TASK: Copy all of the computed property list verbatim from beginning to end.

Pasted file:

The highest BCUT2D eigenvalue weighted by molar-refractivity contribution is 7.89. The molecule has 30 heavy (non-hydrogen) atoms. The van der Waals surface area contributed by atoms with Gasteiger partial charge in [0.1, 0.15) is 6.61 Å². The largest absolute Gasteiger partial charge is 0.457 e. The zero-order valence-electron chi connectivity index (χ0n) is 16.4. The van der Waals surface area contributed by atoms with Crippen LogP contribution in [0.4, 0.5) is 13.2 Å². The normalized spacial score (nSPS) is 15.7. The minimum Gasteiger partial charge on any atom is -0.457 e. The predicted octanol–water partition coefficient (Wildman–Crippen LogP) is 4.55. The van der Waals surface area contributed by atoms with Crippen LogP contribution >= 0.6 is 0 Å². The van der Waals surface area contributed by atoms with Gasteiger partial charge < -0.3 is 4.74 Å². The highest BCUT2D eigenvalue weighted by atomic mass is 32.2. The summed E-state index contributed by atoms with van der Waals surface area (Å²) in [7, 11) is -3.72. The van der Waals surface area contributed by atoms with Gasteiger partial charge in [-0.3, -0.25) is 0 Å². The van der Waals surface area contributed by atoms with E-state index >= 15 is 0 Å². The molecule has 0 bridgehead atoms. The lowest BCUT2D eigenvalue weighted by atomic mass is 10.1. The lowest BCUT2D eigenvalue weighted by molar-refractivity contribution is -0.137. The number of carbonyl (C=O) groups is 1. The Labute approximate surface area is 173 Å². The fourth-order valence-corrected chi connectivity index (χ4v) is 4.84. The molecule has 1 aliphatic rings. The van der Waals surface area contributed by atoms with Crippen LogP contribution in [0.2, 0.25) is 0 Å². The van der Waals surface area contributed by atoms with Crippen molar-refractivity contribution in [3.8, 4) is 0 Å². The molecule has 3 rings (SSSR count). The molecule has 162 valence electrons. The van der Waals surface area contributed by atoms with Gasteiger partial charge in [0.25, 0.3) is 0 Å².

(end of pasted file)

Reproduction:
The highest BCUT2D eigenvalue weighted by molar-refractivity contribution is 7.89. The molecule has 30 heavy (non-hydrogen) atoms. The van der Waals surface area contributed by atoms with Gasteiger partial charge in [0.1, 0.15) is 6.61 Å². The largest absolute Gasteiger partial charge is 0.457 e. The zero-order valence-electron chi connectivity index (χ0n) is 16.4. The van der Waals surface area contributed by atoms with Crippen LogP contribution in [0.4, 0.5) is 13.2 Å². The normalized spacial score (nSPS) is 15.7. The minimum Gasteiger partial charge on any atom is -0.457 e. The predicted octanol–water partition coefficient (Wildman–Crippen LogP) is 4.55. The van der Waals surface area contributed by atoms with Crippen LogP contribution >= 0.6 is 0 Å². The van der Waals surface area contributed by atoms with Gasteiger partial charge < -0.3 is 4.74 Å². The highest BCUT2D eigenvalue weighted by atomic mass is 32.2. The summed E-state index contributed by atoms with van der Waals surface area (Å²) in [7, 11) is -3.72. The van der Waals surface area contributed by atoms with Gasteiger partial charge in [-0.3, -0.25) is 0 Å². The van der Waals surface area contributed by atoms with E-state index >= 15 is 0 Å². The molecule has 0 bridgehead atoms. The lowest BCUT2D eigenvalue weighted by atomic mass is 10.1. The lowest BCUT2D eigenvalue weighted by molar-refractivity contribution is -0.137. The number of carbonyl (C=O) groups is 1. The Labute approximate surface area is 173 Å². The fourth-order valence-corrected chi connectivity index (χ4v) is 4.84. The molecule has 1 aliphatic rings. The van der Waals surface area contributed by atoms with Crippen LogP contribution in [0.2, 0.25) is 0 Å². The van der Waals surface area contributed by atoms with Crippen molar-refractivity contribution in [3.8, 4) is 0 Å². The molecule has 3 rings (SSSR count). The molecule has 162 valence electrons. The van der Waals surface area contributed by atoms with Gasteiger partial charge in [0.25, 0.3) is 0 Å².